CENTENNIAL CO | When asked what concerns me most for our industry’s future, one of the first things that comes to mind is the threat of a foreign animal disease outbreak on U.S. soil. This is why animal disease traceability has been a primary focus for me as an NCBA leader. In 2021, the NCBA Board of Directors approved a strategic plan to give the organization a more focused approach to engaging with cattle producers, policy makers and consumers. Traceability was identified as one of our strategic priorities and the NCBA Traceability Working Group was formed. For the past year, I’ve chaired this group comprised of producers throughout the country from every sector of the industry. Our mission was to evaluate the current industry efforts to identify and trace animals through the cattle and beef system in the United States and develop a set of requirements for any eventual system that might be put in place in our industry. For me, leading on this issue means making it clear what a traceability system must do to work in the best interests of cattle producers. We believe that a traceability system must:
Advance the electronic sharing of data among federal and state animal health officials, veterinarians, and industry; including sharing basic animal disease traceability data with the federal animal health events repository (AHER).
Use electronic identification tags for animals requiring individual identification in order to make the transmission of data more efficient.
Enhance the ability to track animals from birth to slaughter through a system that allows tracking data points to be connected.
Elevate the discussion with states and industry to work toward a system where animal health certificates are electronically transmitted from private veterinarians to state animal health officials.
The impact of a foreign animal disease in the United States, such as foot-and-mouth disease (FMD), would be catastrophic. Without a working, meaningful national traceability system in place, the impacts would be multiplied significantly. If FMD is identified in the U.S., it would result in an immediate stop of all livestock movement within the United States for up to 72 hours until movement control areas are established, and epidemiological investigation and tracing activities are undertaken. Most major export markets would close to U.S. beef immediately. The overall economic impact has been estimated as high as $228 billion. Traceability is about risk protection, and I view it the same way as I view the insurance policy on my truck. It’s also about consumer trust. Consumer demand is the main driver of value for our product, both domestically and internationally. The reality is, we need a traceability program for our consumers so we can give them the information they want. Consumer demand for our product, and their trust in farmers and ranchers is strong and we want to keep it that way by providing the transparency they demand. I firmly believe cattle producers are prepared to get out, protect their livelihoods and move forward with a producer-driven traceability program. Cattlemen and women with an innovative mindset are the ones that are going to chart the future. I am convinced that NCBA must take a leadership role to ensure that a traceability program is developed to benefit and protect producers like you and me. Todd Wilkinson is a South Dakota cattle producer and president of NCBA.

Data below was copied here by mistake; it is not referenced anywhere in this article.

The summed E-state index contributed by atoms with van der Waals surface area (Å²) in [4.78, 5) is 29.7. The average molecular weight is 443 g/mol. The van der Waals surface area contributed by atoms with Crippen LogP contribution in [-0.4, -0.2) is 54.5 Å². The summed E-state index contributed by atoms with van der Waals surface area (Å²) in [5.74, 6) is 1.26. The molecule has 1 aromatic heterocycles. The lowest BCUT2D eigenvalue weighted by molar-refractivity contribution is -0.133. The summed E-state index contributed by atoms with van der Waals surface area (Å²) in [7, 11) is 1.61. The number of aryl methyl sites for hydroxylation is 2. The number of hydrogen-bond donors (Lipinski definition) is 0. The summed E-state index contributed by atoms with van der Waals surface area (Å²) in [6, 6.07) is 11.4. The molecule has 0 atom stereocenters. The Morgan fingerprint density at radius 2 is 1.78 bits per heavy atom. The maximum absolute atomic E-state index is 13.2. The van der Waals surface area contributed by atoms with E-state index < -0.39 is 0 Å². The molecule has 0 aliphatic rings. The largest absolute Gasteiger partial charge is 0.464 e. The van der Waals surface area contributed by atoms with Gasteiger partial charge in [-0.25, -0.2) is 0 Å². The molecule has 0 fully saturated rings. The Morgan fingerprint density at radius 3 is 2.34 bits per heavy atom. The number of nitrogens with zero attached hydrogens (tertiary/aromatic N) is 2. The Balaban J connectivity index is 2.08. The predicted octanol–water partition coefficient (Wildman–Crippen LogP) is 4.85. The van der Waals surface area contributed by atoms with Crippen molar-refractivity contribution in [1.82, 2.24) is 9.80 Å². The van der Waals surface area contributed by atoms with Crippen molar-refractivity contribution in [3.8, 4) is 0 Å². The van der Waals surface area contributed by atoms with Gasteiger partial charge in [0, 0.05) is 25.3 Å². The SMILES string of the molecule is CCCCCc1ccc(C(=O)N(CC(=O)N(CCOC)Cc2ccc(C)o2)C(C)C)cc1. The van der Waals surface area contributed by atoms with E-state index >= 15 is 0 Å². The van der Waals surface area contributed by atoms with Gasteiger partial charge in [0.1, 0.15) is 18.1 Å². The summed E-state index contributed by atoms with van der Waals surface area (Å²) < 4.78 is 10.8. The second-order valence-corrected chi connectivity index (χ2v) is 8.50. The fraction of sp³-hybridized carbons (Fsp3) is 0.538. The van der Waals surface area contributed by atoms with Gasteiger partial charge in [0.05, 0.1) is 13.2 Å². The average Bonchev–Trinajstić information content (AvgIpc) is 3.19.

The National Cattlemen's Beef Association (NCBA) has represented America's cattle producers since 1898, preserving the heritage and strength of the industry through education and public policy. As the largest association of cattle producers, NCBA works to create new markets and increase demand for beef. Efforts are made possible through membership contributions. To join, contact NCBA at 1-866-BEEF-USA or firstname.lastname@example.org.
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